“I think that the current statute has certain ambiguities in it that made it difficult to enforce, and by tightening up the statute, it is going to be easier to enforce,” Mahoney said.
The lawyers who primarily use this statute and who are most likely to feel the effects of this bill are those who practice personal injury and family law, Mahoney noted.
“You can have any commercial litigator that’s litigating a breach of contract, that this statute is available for asserting a lien for fees,” he said. “But given what existed and given what’s being recommended, I think that the statute is going to be more easily applied.”
The Virginia Family Law Coalition supports the bill, with coalition chair Daniel L. Gray providing public comment during the Feb. 13 subcommittee meeting.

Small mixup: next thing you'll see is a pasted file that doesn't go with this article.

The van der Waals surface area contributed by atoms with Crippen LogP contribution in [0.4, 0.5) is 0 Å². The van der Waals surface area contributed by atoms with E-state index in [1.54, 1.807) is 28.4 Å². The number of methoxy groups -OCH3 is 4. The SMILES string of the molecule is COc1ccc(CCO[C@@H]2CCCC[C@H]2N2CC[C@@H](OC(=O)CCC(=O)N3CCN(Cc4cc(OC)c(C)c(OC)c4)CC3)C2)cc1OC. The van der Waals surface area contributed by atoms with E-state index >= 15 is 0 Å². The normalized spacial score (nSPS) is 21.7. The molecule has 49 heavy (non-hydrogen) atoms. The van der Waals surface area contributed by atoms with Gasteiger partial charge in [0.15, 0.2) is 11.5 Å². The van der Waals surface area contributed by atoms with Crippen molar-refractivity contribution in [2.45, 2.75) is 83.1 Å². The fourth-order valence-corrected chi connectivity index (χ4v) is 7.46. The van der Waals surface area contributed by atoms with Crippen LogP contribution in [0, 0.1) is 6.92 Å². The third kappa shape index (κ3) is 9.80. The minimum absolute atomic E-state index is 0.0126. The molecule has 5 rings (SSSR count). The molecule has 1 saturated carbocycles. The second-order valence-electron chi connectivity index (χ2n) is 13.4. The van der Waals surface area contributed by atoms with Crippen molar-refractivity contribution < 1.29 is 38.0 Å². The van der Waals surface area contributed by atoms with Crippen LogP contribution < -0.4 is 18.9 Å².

“There’s a lot of confusion in the family law bar about how to properly assert a lien, and as [Sen. Surovell] explained, this clarifies the law,” Gray said before the subcommittee.
Gray added that the bill, if passed, would also allow attorneys to take on representation of economically disadvantaged clients and assert a lien against the recovery.
“We think that this will permit more representation of spouses who are economically disadvantaged, so we support the bill,” Gray concluded before the subcommittee.
The bill is also included on the Virginia Bar Association’s legislative agenda for 2023, as it was recommended by the Boyd-Graves Conference.